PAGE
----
More people in work in Dorset
The employment figure from July to September 2015 is up, 177,000 more people are in work than between April to June. This is great news for the UK and the south west has one of the lowest rates of unemployment in the UK. That’s great news for our local economy.
But there are still some people who find it hard to get back to work, and the longer you are out of the workplace, the harder it is to get back there. With a booming local economy it seems surprising to hear that not everyone who needs a job can get into work. But there are many reasons.
Employers don’t like to see gaps in people’s CVs. The old adage it’s easy to get a job when you’re in work rings true for many people who are unemployed in Dorset. Being out of work can be an endless cycle leading to poor health, low self-esteem, mental health issues and disengagement. When you reach that low it is hard to believe you will ever turn your life around.
Prospects, the education, employment and skills company, delivering the Work Programme for the Department of Work and Pensions, in Dorset works with many job seekers who find themselves in these situations. One person they helped recently was Julia Heasman.
Julia, had not worked for 13 years following the birth of her children. Originally trained as a graphic designer, Julia ran her own business before changing careers and working as a nursery assistant at a playgroup. Julia gained her City & Guilds Caring in Children qualifications at Poole College and worked with children until the birth of her own first child.
While the children were growing up Julia found odd jobs that fitted around her family, but following the breakdown of her marriage and traumatic divorce, Julia’s self-esteem hit rock bottom.
Julia received Employment and Support Allowance, the allowance available for people unable to work because of illness or disability before being referred to the Work Programme delivered by Prospects.
The Work Programme supports people for up to two years, and for the first 18 months of support Julia felt she was not ready to return to work. Julia had few aspirations and her lack of confidence meant she believed the only options available were unskilled jobs.
This lack of self-esteem meant Julia was afraid she would be pushed into work when she was mentally, physically and emotionally unprepared. Prospects worked with Julia offering her practical help. She attended confidence building sessions, getting ready for work training and other courses offering her support to get back into work.
Understanding how stressful Julia found the process was essential and everyone involved worked together to help her address her fears. Triggers, such as interview pressures, were identified and Julia was mentored, learning how to put herself forward positively in interview situations.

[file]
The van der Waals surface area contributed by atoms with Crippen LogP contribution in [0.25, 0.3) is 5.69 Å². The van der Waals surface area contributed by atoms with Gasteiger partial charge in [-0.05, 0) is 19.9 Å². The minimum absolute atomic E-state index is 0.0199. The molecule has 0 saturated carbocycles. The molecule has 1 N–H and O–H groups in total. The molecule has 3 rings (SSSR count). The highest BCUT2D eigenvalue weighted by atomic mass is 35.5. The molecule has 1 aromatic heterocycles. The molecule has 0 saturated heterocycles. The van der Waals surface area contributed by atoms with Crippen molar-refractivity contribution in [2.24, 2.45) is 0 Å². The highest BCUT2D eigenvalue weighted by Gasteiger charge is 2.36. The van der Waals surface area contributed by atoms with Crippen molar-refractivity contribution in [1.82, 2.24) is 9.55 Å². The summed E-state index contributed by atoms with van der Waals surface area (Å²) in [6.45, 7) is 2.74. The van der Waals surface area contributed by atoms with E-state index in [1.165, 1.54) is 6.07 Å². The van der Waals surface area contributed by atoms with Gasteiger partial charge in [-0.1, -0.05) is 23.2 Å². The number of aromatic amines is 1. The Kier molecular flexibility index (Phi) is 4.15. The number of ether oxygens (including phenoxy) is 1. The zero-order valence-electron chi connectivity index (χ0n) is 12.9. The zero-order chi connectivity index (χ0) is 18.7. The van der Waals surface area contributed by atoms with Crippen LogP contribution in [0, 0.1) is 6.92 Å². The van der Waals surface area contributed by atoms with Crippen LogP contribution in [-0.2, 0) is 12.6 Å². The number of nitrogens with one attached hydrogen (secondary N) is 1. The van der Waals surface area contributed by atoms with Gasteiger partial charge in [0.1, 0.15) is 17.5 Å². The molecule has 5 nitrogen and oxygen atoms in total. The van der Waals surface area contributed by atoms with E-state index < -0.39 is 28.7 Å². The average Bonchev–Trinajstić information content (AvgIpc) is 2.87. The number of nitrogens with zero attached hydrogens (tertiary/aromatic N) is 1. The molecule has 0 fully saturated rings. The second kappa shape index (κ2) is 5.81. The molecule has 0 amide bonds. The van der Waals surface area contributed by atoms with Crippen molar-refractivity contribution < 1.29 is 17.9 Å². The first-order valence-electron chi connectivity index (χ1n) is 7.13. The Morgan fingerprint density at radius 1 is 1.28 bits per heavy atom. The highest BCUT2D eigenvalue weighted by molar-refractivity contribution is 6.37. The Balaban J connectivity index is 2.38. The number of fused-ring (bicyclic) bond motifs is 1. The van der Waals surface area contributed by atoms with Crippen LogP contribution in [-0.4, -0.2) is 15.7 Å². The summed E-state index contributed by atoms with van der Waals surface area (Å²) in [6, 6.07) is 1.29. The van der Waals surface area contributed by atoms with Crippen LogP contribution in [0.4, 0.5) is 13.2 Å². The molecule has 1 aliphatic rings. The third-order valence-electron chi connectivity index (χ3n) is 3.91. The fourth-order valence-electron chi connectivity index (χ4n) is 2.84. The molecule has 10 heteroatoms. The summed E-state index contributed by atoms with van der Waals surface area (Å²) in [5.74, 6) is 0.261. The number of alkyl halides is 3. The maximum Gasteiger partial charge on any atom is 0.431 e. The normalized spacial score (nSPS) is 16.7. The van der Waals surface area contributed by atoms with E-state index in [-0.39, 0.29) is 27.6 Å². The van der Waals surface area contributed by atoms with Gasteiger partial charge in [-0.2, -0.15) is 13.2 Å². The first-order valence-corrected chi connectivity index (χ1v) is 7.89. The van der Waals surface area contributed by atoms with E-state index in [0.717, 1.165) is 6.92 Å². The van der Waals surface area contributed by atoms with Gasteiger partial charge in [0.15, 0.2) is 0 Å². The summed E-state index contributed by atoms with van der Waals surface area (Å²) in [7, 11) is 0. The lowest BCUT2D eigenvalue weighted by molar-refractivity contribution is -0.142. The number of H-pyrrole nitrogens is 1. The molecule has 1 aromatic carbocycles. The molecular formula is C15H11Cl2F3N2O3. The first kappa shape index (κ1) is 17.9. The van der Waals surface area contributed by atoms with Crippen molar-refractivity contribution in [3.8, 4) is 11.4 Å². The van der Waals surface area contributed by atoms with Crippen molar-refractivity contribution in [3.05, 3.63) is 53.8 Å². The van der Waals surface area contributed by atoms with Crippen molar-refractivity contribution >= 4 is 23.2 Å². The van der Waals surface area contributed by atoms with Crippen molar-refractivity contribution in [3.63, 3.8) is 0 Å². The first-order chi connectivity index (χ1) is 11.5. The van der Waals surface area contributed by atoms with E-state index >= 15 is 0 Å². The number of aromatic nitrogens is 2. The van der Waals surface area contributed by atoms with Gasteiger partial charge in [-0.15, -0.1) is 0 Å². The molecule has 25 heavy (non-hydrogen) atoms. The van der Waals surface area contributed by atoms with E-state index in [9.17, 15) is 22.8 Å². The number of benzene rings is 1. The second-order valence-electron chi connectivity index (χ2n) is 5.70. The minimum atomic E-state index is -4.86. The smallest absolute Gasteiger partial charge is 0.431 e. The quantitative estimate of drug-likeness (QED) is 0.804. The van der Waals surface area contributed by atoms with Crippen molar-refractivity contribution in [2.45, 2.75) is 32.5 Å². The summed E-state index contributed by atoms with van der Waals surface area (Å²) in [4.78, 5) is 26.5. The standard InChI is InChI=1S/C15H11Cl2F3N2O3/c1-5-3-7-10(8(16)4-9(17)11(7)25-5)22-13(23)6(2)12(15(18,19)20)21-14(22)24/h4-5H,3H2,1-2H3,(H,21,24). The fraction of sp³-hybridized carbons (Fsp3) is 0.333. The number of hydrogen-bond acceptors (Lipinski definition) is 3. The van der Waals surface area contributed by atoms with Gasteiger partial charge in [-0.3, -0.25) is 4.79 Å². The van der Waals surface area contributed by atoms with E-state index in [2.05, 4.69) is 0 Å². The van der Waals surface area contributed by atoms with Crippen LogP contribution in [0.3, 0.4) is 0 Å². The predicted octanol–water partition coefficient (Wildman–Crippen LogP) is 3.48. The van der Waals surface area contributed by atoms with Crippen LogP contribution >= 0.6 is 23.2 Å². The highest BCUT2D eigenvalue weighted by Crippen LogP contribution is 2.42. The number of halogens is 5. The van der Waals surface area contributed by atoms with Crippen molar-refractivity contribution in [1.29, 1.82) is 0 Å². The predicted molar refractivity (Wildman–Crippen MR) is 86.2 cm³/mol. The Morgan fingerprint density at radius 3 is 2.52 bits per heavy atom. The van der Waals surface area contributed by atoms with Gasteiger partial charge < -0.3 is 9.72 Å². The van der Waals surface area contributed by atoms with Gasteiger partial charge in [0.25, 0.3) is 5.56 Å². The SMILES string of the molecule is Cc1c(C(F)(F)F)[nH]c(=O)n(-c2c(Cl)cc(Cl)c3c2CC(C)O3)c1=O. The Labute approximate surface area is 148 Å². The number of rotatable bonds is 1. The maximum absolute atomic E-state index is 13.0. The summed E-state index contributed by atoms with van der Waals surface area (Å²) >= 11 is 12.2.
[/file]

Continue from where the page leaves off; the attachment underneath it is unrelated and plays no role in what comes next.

To enable Julia to build her work skills and confidence she volunteered as a receptionist at the Prospects office she attended. As her confidence grew Julia joined the Pathways Programme run by Prospects with partners in Dorset, the Spectrum Housing Group. This eight week course offered Julia an opportunity to work in the office supporting and shadowing housing officers and assistants. With three weeks still left to run of the eight week programme Julia was offered a six month paid contract.
Completing the Pathways Programme, developed by Prospects, opened up all sorts of training possibilities for Julia. She has now completed a number of online courses and is starting a touch typing course. She has improved her IT skills ensuring she is more employable and able to adapt in the future.
With her six month’s paid work history Julia knows she will now be more employable and is looking for office, administration and reception work.
Julia commented: “The Work Programme helped me make more sense of how to become work ready. It has given me stepping stones to make my way back into work when I was left with nothing.”
Nicola Macfarlane from Prospects said: “Julia has come a million miles since she started with us. Her drive to make a difference to people’s lives has motivated her to set up her own charity and she is an inspiration to those around her.”
Nicola added: “The Work Programme is about getting people ready for the right opportunity, for some that might happen almost instantly, but for others, like Julia, who are further from the job market it takes a little longer. At Prospects it’s about more than just getting people back to work, it’s about giving them back their lives.”
The Prospects team of advisers providing the Work Programme work with people individually and in small groups to help them gain employability skills.
In the past month Prospects have helped 41people in Dorset back into work. That’s 41 people who are now better off financially, who are now able to move their lives forward and develop their potential.
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Notes to Editor
A photograph of the Prospects office in Bournemouth is attached.
The Prospects Group is a dynamic and enterprising organisation providing a wide range of education, employment and skills services in the UK and internationally. At the heart of what we do is the drive to improve the life chances, skills and aspirations of everyone we support. Each year we support more than 500,000 young people and adults.
Alona de Havilland